PalmSource posts Q4 profit but still plans job cuts

PalmSource posts Q4 profit but still plans job cuts

Handheld software vendor PalmSource plans to cut 16 percent of its U.S. workforce even as it reported Thursday that it reversed previous losses and posted net income of US$18.3 million for the fourth quarter of 2005. That compares with a US$2.9 million loss in the same quarter one year ago.

In an announcement Wednesday, the ompany said that for the entire fiscal year, which ended June 3, the company posted US$19.5 million in net income. A year ago, it reported a full fiscal year loss of US$15.2 million.

Fourth-quarter revenue totaled US$17.3 million, down slightly from the US$17.6 million reported in the same quarter one year ago. Full-year revenue topped out at US$71.9 million, compared with US$73.1 million for fiscal 2004.

Fourth-quarter earnings per share were US$1.12, compared to a US$0.23-per-share loss one year ago.

"While we still face significant challenges over the next several quarters, we continue to move forward with our development efforts in the broader mobile phone market," Patrick McVeigh, interim CEO of PalmSource, said in a statement. "We are committed to our transition to Linux-based platforms that deliver a great user experience."

As part of efforts to improve its financial standing, the company announced an internal reorganization of its product development, administrative, marketing and sales departments. Under the plan, PalmSource will cut 16 percent of its approximately 230 full-time U.S.-based workers and has taken a US$2.7 million restructuring charge to pay for the layoffs.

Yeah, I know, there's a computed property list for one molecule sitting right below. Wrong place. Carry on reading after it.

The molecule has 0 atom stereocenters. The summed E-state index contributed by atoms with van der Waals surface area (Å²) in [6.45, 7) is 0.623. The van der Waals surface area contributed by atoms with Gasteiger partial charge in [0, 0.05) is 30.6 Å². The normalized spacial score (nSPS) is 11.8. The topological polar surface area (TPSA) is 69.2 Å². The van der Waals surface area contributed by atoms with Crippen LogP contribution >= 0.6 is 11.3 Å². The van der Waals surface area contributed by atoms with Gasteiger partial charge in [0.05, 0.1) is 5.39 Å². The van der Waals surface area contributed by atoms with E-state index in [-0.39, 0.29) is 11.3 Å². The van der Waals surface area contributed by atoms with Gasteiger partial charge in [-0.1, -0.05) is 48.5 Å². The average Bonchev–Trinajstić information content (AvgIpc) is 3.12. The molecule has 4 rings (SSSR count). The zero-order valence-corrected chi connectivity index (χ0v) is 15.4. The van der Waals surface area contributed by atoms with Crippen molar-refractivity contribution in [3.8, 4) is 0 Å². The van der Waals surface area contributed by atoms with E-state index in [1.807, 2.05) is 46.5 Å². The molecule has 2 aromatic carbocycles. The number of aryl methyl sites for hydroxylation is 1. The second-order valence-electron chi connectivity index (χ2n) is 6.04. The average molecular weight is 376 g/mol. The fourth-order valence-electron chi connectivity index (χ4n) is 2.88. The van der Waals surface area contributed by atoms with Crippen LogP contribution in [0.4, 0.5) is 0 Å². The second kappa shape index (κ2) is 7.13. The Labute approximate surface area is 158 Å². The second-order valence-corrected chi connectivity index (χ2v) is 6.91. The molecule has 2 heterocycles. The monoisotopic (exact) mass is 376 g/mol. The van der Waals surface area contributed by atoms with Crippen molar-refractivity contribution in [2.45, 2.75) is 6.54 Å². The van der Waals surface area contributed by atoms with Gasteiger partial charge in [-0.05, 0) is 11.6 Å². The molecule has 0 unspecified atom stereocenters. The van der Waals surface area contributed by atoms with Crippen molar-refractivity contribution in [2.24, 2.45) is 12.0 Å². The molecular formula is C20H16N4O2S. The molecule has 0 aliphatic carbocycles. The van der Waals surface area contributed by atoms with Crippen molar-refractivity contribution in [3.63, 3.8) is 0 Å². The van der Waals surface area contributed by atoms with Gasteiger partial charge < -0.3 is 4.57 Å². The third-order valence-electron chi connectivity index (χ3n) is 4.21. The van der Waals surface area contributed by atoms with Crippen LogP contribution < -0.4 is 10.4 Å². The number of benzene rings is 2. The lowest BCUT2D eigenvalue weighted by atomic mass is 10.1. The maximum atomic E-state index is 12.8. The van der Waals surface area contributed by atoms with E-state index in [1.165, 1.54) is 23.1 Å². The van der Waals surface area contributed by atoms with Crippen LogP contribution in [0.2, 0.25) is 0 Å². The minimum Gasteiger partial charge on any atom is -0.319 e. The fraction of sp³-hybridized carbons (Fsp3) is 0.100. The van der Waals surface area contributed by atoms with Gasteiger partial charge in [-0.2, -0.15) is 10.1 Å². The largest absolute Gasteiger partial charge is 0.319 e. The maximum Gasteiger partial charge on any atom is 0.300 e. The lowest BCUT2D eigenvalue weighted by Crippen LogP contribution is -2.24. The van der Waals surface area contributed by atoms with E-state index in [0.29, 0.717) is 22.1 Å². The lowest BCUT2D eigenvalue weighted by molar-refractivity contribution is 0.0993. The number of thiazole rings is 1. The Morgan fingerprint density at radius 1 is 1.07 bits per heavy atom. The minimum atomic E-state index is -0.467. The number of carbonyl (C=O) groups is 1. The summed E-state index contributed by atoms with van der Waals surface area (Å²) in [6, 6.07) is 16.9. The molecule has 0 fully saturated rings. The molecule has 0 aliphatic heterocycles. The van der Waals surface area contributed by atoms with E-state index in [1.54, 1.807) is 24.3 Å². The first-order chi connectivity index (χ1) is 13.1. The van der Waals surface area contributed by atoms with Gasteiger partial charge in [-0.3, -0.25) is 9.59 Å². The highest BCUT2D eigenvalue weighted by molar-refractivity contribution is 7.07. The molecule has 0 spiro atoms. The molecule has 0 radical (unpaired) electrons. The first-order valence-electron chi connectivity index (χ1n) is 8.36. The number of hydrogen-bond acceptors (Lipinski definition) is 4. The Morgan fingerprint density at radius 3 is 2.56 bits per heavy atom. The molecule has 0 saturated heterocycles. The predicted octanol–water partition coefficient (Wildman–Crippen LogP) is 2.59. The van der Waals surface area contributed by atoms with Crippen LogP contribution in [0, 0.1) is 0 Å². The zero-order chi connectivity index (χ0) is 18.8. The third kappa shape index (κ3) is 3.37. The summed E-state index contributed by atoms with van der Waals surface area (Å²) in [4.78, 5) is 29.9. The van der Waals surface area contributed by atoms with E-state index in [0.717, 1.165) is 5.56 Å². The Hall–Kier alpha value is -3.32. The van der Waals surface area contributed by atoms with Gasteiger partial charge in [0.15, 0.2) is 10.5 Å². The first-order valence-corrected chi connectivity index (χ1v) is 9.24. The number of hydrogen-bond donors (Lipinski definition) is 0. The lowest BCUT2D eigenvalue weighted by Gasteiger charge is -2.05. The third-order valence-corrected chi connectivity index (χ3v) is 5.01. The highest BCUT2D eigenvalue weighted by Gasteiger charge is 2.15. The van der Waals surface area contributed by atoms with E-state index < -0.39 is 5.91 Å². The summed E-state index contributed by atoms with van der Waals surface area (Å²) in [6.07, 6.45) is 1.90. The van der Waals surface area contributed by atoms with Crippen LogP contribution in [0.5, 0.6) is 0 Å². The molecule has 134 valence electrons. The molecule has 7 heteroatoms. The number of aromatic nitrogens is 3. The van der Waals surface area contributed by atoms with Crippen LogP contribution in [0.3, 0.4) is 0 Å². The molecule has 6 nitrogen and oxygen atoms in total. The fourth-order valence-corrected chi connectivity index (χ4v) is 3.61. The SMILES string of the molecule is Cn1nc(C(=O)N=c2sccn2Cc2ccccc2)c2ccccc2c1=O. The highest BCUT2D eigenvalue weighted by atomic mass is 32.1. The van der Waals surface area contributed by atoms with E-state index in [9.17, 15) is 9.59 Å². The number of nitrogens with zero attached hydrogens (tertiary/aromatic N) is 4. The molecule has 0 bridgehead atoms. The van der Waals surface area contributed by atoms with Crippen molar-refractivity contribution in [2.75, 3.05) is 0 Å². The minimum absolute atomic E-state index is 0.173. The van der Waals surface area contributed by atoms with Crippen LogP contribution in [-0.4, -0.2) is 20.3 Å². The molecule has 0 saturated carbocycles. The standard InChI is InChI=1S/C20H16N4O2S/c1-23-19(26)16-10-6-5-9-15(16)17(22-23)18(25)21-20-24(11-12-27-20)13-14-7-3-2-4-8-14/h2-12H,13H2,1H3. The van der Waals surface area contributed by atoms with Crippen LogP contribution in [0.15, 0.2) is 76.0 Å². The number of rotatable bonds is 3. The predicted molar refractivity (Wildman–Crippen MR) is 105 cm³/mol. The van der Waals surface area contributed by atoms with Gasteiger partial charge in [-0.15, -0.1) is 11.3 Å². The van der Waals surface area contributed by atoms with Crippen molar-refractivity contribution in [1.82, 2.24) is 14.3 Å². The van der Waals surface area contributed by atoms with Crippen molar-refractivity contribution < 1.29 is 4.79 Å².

More than half of the staff cuts were middle and senior management positions, including three senior vice presidents, according to the company. The move is expected to save about US$6 million in salaries in fiscal year 2006.

"This reorganization reflects the evolution of our business model, as we have taken action to tighten our focus over the next 12 months," Jeanne Seeley, PalmSource's chief financial officer, said in a statement. "By streamlining our product development efforts and administrative functions, and combining our sales, marketing and business development activities, we not only expect to increase internal synergies between these groups, but we are also aligning our cost structure with the reality that we are in a new product development period."

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